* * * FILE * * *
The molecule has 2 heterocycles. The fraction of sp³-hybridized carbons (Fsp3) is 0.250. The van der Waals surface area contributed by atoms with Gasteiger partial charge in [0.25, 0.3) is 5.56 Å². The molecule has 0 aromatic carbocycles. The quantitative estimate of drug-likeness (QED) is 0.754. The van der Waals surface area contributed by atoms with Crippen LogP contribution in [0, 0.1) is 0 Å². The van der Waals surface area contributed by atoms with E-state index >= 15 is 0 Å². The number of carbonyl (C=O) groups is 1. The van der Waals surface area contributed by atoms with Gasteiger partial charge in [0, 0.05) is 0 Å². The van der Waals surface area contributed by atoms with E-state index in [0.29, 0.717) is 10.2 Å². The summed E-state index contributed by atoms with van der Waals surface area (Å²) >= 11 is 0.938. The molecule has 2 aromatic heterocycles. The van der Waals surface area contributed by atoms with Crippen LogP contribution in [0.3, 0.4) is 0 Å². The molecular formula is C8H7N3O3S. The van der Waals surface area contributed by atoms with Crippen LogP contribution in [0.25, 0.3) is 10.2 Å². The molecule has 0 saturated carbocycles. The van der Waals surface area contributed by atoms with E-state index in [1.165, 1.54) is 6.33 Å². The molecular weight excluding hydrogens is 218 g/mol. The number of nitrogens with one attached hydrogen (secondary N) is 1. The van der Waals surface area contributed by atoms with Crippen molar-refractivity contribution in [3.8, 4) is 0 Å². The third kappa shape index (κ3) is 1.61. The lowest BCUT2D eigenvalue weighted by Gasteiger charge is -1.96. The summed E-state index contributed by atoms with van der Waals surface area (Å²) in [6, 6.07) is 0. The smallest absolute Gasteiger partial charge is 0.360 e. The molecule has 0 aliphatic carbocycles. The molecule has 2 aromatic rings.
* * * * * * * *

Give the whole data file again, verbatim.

The molecule has 2 heterocycles. The fraction of sp³-hybridized carbons (Fsp3) is 0.250. The van der Waals surface area contributed by atoms with Gasteiger partial charge in [0.25, 0.3) is 5.56 Å². The molecule has 0 aromatic carbocycles. The quantitative estimate of drug-likeness (QED) is 0.754. The van der Waals surface area contributed by atoms with Crippen LogP contribution in [0, 0.1) is 0 Å². The van der Waals surface area contributed by atoms with E-state index >= 15 is 0 Å². The number of carbonyl (C=O) groups is 1. The van der Waals surface area contributed by atoms with Gasteiger partial charge in [0, 0.05) is 0 Å². The van der Waals surface area contributed by atoms with E-state index in [0.29, 0.717) is 10.2 Å². The summed E-state index contributed by atoms with van der Waals surface area (Å²) >= 11 is 0.938. The molecule has 2 aromatic heterocycles. The van der Waals surface area contributed by atoms with Crippen LogP contribution in [0.3, 0.4) is 0 Å². The molecular formula is C8H7N3O3S. The van der Waals surface area contributed by atoms with Crippen LogP contribution in [0.25, 0.3) is 10.2 Å². The molecule has 0 saturated carbocycles. The van der Waals surface area contributed by atoms with E-state index in [1.165, 1.54) is 6.33 Å². The molecular weight excluding hydrogens is 218 g/mol. The number of nitrogens with one attached hydrogen (secondary N) is 1. The van der Waals surface area contributed by atoms with Crippen molar-refractivity contribution in [3.8, 4) is 0 Å². The third kappa shape index (κ3) is 1.61. The lowest BCUT2D eigenvalue weighted by Gasteiger charge is -1.96. The summed E-state index contributed by atoms with van der Waals surface area (Å²) in [6, 6.07) is 0. The smallest absolute Gasteiger partial charge is 0.360 e. The molecule has 0 aliphatic carbocycles. The molecule has 2 aromatic rings.